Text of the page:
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Tolkien's Birmingham

The Midlands provided inspiration for Middle Earth Birmingham's bid to be European Capital of Culture 2008, and had been quick to exploit the region's links with Tolkien. As interest surrounding the latest Lord of the Rings film release, The Twin Towers, builds, a series of local landmarks and places that helped shape Tolkien's vision of Middle Earth have been identified.

Most striking is that Tolkien drew inspiration for the title of the second volume in the Lord of the Rings trilogy having lived very close to an extraordinary 96ft (29m) tower known as Perrott' s Folley - Birmingham's oddest architectural feature. Near it stands a later Victorian tower, part of the Edgbaston Waterworks. The pair are said to have suggested The Twin Towers - Minas Morgul and Minas Tirith,

Tolkien links with Birmingham run deep. He spent 16 years of his early years in the city and it is quite believeable that during this time, many ideas sank into the mind of the future novelist.

Among the other influences are that the tiny village of Sarehole, home to the young Tolkien in 1896, is said to have been the model for The Shire, the hobbits' home. Forced to move closer to the old tram-route to the rapidly developing town center, Tolkien later lamented the encroachment of civilization upon the countryside.

However, there was one place that civilization missed, the mysterious world of Moseley Bog. This miraculously preserved haven for wild life was an ideal place for childhood adventures. It is recalled in Tolkien's description of the Old Forest, last of the primeval wild woods, where Tom Bombadil lived. The Bog is now preserved as a Nature Reserve by Birmingham City Council. It is even claimed Frodo Baggins' faithful companion Sam Gamgee got his name from the local dialect word for cotton wool - its inventor was Birmingham surgeon, Dr Joseph Sampson Gamgee.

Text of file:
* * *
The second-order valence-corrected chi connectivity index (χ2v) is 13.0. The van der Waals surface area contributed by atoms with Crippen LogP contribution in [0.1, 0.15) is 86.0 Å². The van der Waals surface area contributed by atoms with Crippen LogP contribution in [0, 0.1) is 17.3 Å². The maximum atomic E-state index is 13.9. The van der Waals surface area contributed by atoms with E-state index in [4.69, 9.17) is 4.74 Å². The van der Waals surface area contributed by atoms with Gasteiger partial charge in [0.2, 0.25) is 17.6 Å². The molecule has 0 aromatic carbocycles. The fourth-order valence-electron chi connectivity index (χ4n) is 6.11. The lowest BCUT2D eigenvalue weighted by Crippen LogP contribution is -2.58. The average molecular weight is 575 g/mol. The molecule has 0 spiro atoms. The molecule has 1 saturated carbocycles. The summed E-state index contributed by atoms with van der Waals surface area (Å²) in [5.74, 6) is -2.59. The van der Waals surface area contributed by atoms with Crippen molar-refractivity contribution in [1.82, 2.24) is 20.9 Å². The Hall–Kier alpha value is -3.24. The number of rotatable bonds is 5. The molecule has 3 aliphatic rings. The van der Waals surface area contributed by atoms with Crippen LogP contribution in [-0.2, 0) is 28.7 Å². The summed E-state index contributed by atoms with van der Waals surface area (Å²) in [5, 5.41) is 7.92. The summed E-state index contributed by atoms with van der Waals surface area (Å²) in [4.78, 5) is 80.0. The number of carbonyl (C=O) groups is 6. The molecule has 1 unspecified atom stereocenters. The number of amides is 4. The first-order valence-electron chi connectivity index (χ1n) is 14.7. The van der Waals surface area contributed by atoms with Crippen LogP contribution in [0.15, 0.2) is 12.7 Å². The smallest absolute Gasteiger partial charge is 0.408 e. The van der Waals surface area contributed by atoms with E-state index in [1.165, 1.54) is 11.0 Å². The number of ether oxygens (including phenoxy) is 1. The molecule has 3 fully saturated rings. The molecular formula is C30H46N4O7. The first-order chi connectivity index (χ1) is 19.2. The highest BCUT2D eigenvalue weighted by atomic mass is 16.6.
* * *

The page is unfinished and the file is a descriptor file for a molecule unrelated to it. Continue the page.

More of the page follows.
Stephen Hetherington, director of the Birmingham European Capital of Culture bid says: "Tolkien, like so many creative people before and since, drew great inspiration from Birmingham and the fantastic diversity of this region. We are proud of these links and the resurgence of interest in Tolkien is very timely with the Government's decision on the European Capital of Culture due next Spring".

Perrott's Folley was specially lit during Halloween to great success and there are now a group of volunteers dedicated to preserving the Grade II listed building. Birmingham City Council has extended the opening times of Sarehole Mill, which is now run as a museum and perhaps best project of all is a Tolkien Trail around the city that highlights links with the author to both tourists and people in the region.

Following the release of the first film, visitor numbers to the Sarehole Mill museum doubled. Moreover, on special open days last Christmas, Sarehole Mill received more visitors in one day that it normally admits in a month. The same attraction is opening this Christmas and we are expecting even more visitors.

Source www.beinbirmingham.com

Tolkien Weekend 2005 



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Adapted from a leaflet, The Tolkien Discovery Trail, now out of print, written by Chris Upton
and published by Birmingham City Council in 1992. 
All colour photographs on this page taken August 2001 copyright www.birminghameconomy.org.uk




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